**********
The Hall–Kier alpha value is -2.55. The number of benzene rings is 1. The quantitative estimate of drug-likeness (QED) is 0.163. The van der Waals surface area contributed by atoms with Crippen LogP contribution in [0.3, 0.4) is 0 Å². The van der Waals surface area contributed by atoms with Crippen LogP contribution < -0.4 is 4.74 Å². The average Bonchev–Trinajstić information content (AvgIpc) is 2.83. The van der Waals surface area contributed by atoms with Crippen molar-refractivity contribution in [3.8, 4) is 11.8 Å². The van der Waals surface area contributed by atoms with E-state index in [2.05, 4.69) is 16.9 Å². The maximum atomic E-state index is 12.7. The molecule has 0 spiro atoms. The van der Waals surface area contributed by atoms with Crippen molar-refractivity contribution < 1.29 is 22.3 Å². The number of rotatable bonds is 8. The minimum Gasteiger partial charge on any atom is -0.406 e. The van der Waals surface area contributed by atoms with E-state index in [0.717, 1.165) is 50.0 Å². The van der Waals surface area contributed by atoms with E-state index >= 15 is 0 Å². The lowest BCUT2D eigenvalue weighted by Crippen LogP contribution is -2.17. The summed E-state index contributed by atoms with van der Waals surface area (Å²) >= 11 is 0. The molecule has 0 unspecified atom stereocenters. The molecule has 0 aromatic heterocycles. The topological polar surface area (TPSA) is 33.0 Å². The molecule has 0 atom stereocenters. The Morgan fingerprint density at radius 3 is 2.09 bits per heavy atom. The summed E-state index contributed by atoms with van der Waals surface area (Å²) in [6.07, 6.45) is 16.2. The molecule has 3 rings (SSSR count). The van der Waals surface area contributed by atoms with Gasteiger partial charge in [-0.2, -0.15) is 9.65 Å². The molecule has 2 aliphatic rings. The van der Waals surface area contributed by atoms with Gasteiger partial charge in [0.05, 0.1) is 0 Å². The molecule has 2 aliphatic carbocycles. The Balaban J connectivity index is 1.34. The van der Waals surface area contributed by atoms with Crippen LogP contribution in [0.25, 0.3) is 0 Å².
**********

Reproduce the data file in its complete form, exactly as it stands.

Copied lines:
The Hall–Kier alpha value is -2.55. The number of benzene rings is 1. The quantitative estimate of drug-likeness (QED) is 0.163. The van der Waals surface area contributed by atoms with Crippen LogP contribution in [0.3, 0.4) is 0 Å². The van der Waals surface area contributed by atoms with Crippen LogP contribution < -0.4 is 4.74 Å². The average Bonchev–Trinajstić information content (AvgIpc) is 2.83. The van der Waals surface area contributed by atoms with Crippen molar-refractivity contribution in [3.8, 4) is 11.8 Å². The van der Waals surface area contributed by atoms with E-state index in [2.05, 4.69) is 16.9 Å². The maximum atomic E-state index is 12.7. The molecule has 0 spiro atoms. The van der Waals surface area contributed by atoms with Crippen molar-refractivity contribution < 1.29 is 22.3 Å². The number of rotatable bonds is 8. The minimum Gasteiger partial charge on any atom is -0.406 e. The van der Waals surface area contributed by atoms with E-state index in [0.717, 1.165) is 50.0 Å². The van der Waals surface area contributed by atoms with E-state index >= 15 is 0 Å². The lowest BCUT2D eigenvalue weighted by Crippen LogP contribution is -2.17. The summed E-state index contributed by atoms with van der Waals surface area (Å²) >= 11 is 0. The molecule has 0 unspecified atom stereocenters. The molecule has 0 aromatic heterocycles. The topological polar surface area (TPSA) is 33.0 Å². The molecule has 0 atom stereocenters. The Morgan fingerprint density at radius 3 is 2.09 bits per heavy atom. The summed E-state index contributed by atoms with van der Waals surface area (Å²) in [6.07, 6.45) is 16.2. The molecule has 3 rings (SSSR count). The van der Waals surface area contributed by atoms with Gasteiger partial charge in [-0.2, -0.15) is 9.65 Å². The molecule has 2 aliphatic rings. The van der Waals surface area contributed by atoms with Gasteiger partial charge in [0.05, 0.1) is 0 Å². The molecule has 2 aliphatic carbocycles. The Balaban J connectivity index is 1.34. The van der Waals surface area contributed by atoms with Crippen LogP contribution in [0.25, 0.3) is 0 Å².